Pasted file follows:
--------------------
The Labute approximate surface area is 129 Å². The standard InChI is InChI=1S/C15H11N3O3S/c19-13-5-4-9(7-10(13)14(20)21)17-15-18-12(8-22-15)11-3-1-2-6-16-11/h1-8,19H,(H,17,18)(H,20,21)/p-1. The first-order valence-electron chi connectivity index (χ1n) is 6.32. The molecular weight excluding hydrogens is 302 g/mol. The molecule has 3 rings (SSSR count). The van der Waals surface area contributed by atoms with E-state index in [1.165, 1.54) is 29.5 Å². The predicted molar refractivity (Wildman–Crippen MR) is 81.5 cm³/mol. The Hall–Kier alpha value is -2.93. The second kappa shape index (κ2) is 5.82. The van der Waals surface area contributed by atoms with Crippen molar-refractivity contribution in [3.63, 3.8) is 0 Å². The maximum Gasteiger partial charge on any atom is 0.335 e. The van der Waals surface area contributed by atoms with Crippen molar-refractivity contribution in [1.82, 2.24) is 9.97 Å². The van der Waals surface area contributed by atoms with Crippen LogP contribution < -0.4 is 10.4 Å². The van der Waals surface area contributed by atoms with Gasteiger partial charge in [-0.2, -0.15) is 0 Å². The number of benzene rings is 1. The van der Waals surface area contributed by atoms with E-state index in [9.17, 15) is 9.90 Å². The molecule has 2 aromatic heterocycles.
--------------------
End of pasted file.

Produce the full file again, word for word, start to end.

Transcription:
The Labute approximate surface area is 129 Å². The standard InChI is InChI=1S/C15H11N3O3S/c19-13-5-4-9(7-10(13)14(20)21)17-15-18-12(8-22-15)11-3-1-2-6-16-11/h1-8,19H,(H,17,18)(H,20,21)/p-1. The first-order valence-electron chi connectivity index (χ1n) is 6.32. The molecular weight excluding hydrogens is 302 g/mol. The molecule has 3 rings (SSSR count). The van der Waals surface area contributed by atoms with E-state index in [1.165, 1.54) is 29.5 Å². The predicted molar refractivity (Wildman–Crippen MR) is 81.5 cm³/mol. The Hall–Kier alpha value is -2.93. The second kappa shape index (κ2) is 5.82. The van der Waals surface area contributed by atoms with Crippen molar-refractivity contribution in [3.63, 3.8) is 0 Å². The maximum Gasteiger partial charge on any atom is 0.335 e. The van der Waals surface area contributed by atoms with Crippen molar-refractivity contribution in [1.82, 2.24) is 9.97 Å². The van der Waals surface area contributed by atoms with Crippen LogP contribution < -0.4 is 10.4 Å². The van der Waals surface area contributed by atoms with Gasteiger partial charge in [-0.2, -0.15) is 0 Å². The number of benzene rings is 1. The van der Waals surface area contributed by atoms with E-state index in [9.17, 15) is 9.90 Å². The molecule has 2 aromatic heterocycles.